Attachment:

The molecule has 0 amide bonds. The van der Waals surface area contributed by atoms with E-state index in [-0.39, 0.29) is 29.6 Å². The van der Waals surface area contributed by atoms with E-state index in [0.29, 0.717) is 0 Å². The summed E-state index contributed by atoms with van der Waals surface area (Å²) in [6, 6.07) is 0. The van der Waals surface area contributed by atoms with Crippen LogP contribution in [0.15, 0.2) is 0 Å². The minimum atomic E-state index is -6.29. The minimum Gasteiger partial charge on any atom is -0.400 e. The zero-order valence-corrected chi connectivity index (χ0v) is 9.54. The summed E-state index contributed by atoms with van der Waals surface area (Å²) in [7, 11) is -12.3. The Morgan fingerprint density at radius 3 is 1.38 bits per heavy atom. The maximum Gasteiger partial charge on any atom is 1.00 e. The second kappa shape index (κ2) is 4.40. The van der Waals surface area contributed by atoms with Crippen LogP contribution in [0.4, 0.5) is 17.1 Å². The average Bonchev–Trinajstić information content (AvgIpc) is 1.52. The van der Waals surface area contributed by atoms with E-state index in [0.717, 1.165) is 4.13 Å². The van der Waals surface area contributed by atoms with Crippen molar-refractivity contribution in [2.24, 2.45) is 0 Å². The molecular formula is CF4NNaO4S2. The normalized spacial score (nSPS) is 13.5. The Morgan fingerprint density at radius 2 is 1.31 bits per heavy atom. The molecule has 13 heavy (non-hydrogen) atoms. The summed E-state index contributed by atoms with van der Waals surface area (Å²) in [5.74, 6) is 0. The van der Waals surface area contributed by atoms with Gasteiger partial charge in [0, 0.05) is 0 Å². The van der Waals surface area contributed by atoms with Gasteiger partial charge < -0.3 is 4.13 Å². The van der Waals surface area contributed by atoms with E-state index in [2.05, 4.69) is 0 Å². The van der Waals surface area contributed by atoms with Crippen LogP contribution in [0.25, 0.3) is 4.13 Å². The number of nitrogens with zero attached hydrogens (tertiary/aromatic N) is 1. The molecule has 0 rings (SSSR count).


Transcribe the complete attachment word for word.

The molecule has 0 amide bonds. The van der Waals surface area contributed by atoms with E-state index in [-0.39, 0.29) is 29.6 Å². The van der Waals surface area contributed by atoms with E-state index in [0.29, 0.717) is 0 Å². The summed E-state index contributed by atoms with van der Waals surface area (Å²) in [6, 6.07) is 0. The van der Waals surface area contributed by atoms with Crippen LogP contribution in [0.15, 0.2) is 0 Å². The minimum atomic E-state index is -6.29. The minimum Gasteiger partial charge on any atom is -0.400 e. The zero-order valence-corrected chi connectivity index (χ0v) is 9.54. The summed E-state index contributed by atoms with van der Waals surface area (Å²) in [7, 11) is -12.3. The Morgan fingerprint density at radius 3 is 1.38 bits per heavy atom. The maximum Gasteiger partial charge on any atom is 1.00 e. The second kappa shape index (κ2) is 4.40. The van der Waals surface area contributed by atoms with Crippen LogP contribution in [0.4, 0.5) is 17.1 Å². The average Bonchev–Trinajstić information content (AvgIpc) is 1.52. The van der Waals surface area contributed by atoms with E-state index in [0.717, 1.165) is 4.13 Å². The van der Waals surface area contributed by atoms with Crippen molar-refractivity contribution in [2.24, 2.45) is 0 Å². The molecular formula is CF4NNaO4S2. The normalized spacial score (nSPS) is 13.5. The Morgan fingerprint density at radius 2 is 1.31 bits per heavy atom. The molecule has 13 heavy (non-hydrogen) atoms. The summed E-state index contributed by atoms with van der Waals surface area (Å²) in [5.74, 6) is 0. The van der Waals surface area contributed by atoms with Gasteiger partial charge in [0, 0.05) is 0 Å². The van der Waals surface area contributed by atoms with Gasteiger partial charge < -0.3 is 4.13 Å². The van der Waals surface area contributed by atoms with E-state index in [2.05, 4.69) is 0 Å². The van der Waals surface area contributed by atoms with Crippen LogP contribution in [0.25, 0.3) is 4.13 Å². The number of nitrogens with zero attached hydrogens (tertiary/aromatic N) is 1. The molecule has 0 rings (SSSR count).